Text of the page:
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job search update II

Sabine Dippel sabine at hlrz28.zam.kfa-juelich.de
Mon Nov 17 03:53:37 EST 1997

Hi there,

I thought I'd update you on what came out of my job search - now that
it is over. (I'm relating all these stories here because I really enjoyed
Sarah's stories about her job search, and her stories from small college
life. I hope I will be able to tell about my life in industry at some 
point - I don't know how well I will be able to access this newsgroup 

Well, two weeks ago I went to the only job interview I had in industry,
in the research labs of a big company. Since I knew that I also had a 
post-doc position if this would not work out, I was quite relaxed, which,
I think, helped a lot. Still, there was some tension, because this job
just sounded so extremely interesting from the little I knew about it 
before. The interview lasted the whole day, I talked to many people,
which also involved a lot of them telling me about their work (though
only in the afternoon, after the morning's "real" interviews, after which
they decided they were really interested in having me). After this whole 
day, I was sure that I found the research they were doing very interesting,
and that I would get along very well with the people working there. Well,
they thought that I was the perfect person for the job, told me I was their
number one, interviewed two more candidates on their list, and then made 
me an offer which I accepted. 

The reactions to this were surprising. While my advisor (who had known 
about my search, and about this interview) seemed to be put off by my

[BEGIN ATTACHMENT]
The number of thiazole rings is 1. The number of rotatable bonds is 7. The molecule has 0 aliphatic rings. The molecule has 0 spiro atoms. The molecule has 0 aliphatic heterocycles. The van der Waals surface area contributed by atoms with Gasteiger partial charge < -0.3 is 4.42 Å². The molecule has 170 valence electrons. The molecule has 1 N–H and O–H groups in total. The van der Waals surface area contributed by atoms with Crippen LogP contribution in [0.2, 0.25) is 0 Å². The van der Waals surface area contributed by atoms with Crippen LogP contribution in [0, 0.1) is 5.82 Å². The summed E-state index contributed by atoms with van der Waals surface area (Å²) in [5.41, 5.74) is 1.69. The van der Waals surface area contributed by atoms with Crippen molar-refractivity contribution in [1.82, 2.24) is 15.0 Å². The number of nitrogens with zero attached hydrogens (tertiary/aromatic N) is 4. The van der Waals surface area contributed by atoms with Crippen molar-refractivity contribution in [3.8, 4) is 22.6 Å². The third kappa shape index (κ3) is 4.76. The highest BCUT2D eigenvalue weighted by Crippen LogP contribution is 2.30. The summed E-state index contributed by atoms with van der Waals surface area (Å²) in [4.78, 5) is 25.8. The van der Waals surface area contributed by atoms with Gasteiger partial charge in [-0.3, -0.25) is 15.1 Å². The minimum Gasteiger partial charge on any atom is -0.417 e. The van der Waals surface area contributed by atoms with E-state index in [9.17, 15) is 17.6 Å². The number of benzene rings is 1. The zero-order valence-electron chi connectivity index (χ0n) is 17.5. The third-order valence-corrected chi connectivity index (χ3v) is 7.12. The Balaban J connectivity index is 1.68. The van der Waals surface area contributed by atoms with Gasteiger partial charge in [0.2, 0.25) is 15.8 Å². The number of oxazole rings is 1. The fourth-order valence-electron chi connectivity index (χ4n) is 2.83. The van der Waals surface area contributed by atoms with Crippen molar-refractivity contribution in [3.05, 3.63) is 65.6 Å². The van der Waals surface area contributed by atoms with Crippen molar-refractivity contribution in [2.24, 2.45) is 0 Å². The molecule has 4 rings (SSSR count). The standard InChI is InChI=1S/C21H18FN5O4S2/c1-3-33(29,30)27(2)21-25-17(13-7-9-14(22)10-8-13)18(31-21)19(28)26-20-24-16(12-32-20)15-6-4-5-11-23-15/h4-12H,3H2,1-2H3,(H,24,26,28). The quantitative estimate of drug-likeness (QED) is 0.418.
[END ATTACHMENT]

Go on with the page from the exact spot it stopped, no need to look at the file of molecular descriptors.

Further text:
acceptance of the job, the people in France with whom I was planning to
do a post-doc (and who lost a collaborator who would have brought in her
own money) reacted quite positive, telling me that sure, they were sorry 
to lose me, but that the job I found sounded so good that they congratulated
me on it. I think the reason is that in France, the crucial job search comes
right after the PhD (or after a single post-doc), so that professors see 
far more closely how good or bad the situation is for their graduates. Besides,
the job situtation there has been very good for a long time, and suddenly got
very bad, while in Germany, just (as I think) in the US, it was and is a very 
slow process, which people have trouble to notice.  

To get back to the interview -- I think it helped me tremendously that I had
prepared very well for it. I was lucky to have stumbled upon someone (the 
friend of a friend) who had interviewed with the same company only a few 
months ago (the also offered him a job, but he took another offer) and who
could tell me exactly what to expect. I also glanced into various books on 
the subject, and even though I did not rehearse my answers to typical 
questions (as some of these books suggest) at least I thought about possible
answers. Very often, it was very clear what my interviewers wanted to hear --
but I did not always tell them so, which came across pretty well, I think --
far better than streamlined answers would have (however, one has to be 
careful with this -- sometimes you just have to tell them what they want 
to hear). Anyway, what I want to say to anyone out there considering applying
for a job in industry: get as much information as possible before the interview,
from whatever source you can think of, and prepare by considering what you 
would answer to certain questions. Still, be honest! (Considering what you 
would answer means "think about what truth to tell and what truth to withhold",
but always be honest - these people are not dumb and will notice it. )

Well, we'll see how much I like working in industry, but going into industrial
research seems to be a relatively smooth transition -- some things change,
some remain the same as compared to academic research. The good thing is that
in Germany, it is relatively easy to go back to university if one realizes 
that one does not want to stay in industry. This particular lab has a good
record of people moving into professorships from there -- so I might even 
come back. I you now ask "Why do you leave if you consider coming back?" 
my answer is that I can also very well imagine to stay in industry -- and
that I have so many more options this way than I would staying in academic


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